Q: Will you be addressing the issues of how to achieve an improved sense of confidence when one is no longer in the workforce? Post retirement the usual reinforcements of salary, bonuses, peer recognition, etc. disappear and while volunteer service can be enjoyable all those usual reinforcements are missing. Taking classes, trying to learn or relearn things (fell off my bicycle, again, yesterday) can help but more than that seems to be in order. This must be an issue for stay at home moms too.
A: Yes—while much of our book may seem targeted for women at work, in fact, confidence is critical for all of us at all stages and places in life. In fact, one of my favorite definitions of confidence was from Sharon Salzberg, a Buddhist expert, who describes it as a kind of essential life force—a sort of energy necessary for moving towards challenges wholeheartedly.
You are right that once we are not at work, and driven by traditional motivations, life can become both richer and trickier—depending on what most drives us. it’s very important to have some understanding of our basic motivations, and to try to put ourselves in positions that make sense for us. I personally have found that as much as I hate them, or think I hate them, I absolutely require deadlines. I need some form of outside pressure. And, having spent a significant amount of time at home with my kids, I can tell you that requires incredible confidence, and much more. Interestingly—studies show women are in general more confident about parenting than men.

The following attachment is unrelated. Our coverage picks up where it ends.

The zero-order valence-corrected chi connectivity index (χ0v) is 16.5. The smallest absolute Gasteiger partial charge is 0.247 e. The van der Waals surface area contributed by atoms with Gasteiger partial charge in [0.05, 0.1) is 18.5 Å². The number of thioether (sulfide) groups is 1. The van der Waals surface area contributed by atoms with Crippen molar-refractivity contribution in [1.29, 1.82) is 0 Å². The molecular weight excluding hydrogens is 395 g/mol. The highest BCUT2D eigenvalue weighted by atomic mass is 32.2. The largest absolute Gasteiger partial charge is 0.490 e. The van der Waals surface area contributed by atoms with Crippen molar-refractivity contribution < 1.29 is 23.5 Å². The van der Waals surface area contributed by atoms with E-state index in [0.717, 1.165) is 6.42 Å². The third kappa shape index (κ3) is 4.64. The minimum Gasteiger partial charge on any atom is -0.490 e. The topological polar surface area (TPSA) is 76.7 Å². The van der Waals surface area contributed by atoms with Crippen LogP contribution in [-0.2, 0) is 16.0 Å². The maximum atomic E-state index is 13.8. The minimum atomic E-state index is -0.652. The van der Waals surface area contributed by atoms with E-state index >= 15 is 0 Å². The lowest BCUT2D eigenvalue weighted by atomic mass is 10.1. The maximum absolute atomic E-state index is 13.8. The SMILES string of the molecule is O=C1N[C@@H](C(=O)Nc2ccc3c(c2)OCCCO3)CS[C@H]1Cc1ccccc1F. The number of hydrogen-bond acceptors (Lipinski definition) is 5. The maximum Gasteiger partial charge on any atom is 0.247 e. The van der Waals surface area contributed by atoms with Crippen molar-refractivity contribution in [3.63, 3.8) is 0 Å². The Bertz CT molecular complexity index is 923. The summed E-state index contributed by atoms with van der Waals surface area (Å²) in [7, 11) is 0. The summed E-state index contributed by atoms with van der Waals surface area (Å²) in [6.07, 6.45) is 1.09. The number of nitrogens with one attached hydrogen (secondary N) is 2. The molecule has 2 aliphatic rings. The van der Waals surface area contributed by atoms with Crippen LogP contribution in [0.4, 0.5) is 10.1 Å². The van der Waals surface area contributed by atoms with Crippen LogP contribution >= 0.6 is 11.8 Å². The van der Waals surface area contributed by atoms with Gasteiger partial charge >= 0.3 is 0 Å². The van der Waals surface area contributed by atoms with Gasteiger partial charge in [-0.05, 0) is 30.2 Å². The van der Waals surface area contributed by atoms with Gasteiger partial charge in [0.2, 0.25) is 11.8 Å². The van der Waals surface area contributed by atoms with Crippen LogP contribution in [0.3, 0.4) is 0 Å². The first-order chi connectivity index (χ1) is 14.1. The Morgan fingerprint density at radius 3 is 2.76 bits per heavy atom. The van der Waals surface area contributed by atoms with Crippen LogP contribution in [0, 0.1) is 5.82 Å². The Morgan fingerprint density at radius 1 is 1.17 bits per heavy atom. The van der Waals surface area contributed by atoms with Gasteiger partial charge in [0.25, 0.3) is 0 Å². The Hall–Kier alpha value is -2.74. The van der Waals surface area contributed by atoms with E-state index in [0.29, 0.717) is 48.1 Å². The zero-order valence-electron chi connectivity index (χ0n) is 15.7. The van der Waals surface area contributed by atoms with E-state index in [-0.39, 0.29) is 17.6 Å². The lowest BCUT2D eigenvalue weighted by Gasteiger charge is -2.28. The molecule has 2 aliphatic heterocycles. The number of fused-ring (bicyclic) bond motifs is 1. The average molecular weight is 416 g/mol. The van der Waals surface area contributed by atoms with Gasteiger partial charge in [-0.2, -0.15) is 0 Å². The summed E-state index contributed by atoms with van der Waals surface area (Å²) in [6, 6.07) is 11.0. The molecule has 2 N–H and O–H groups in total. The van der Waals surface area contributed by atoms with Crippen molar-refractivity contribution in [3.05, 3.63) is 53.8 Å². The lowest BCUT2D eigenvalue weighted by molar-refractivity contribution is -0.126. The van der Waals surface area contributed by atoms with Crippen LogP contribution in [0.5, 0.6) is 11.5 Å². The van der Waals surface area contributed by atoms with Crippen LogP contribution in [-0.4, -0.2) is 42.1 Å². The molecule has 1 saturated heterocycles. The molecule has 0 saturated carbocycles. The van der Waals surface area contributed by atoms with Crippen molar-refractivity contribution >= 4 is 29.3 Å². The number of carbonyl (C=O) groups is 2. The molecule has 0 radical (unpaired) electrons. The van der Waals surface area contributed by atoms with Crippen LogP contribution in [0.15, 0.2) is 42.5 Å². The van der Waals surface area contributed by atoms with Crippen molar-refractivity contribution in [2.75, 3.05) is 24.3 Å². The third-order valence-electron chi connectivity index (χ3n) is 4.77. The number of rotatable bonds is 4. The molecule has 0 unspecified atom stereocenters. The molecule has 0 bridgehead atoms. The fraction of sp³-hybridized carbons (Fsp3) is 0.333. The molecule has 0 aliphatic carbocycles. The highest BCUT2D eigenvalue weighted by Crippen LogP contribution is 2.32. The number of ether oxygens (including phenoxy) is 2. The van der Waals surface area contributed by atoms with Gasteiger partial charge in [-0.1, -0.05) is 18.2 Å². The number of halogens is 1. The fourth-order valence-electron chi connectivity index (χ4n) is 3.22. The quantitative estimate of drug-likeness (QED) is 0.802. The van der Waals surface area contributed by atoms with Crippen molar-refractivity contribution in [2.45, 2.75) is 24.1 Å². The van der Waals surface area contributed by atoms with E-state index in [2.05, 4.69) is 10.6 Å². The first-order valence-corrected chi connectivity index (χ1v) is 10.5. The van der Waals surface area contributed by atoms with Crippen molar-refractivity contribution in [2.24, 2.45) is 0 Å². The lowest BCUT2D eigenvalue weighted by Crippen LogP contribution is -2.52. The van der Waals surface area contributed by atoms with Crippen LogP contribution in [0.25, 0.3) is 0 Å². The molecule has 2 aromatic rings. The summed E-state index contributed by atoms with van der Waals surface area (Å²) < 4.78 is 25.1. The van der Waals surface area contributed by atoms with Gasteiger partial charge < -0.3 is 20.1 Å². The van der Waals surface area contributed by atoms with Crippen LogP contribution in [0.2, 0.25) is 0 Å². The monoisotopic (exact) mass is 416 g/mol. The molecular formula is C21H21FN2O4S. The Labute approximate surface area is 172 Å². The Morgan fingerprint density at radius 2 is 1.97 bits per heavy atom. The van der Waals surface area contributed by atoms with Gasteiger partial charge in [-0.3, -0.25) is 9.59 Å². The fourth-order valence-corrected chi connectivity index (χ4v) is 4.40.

One resource I’d check out that I found quite useful—the VIA Institute, and their values survey. It’s a pretty quick test—and will tell you a lot about many of your natural character strengths. That might give you unexpected information that you can actually put to use now that you have fewer boundaries. Good luck with the bike-riding! That’s on my list.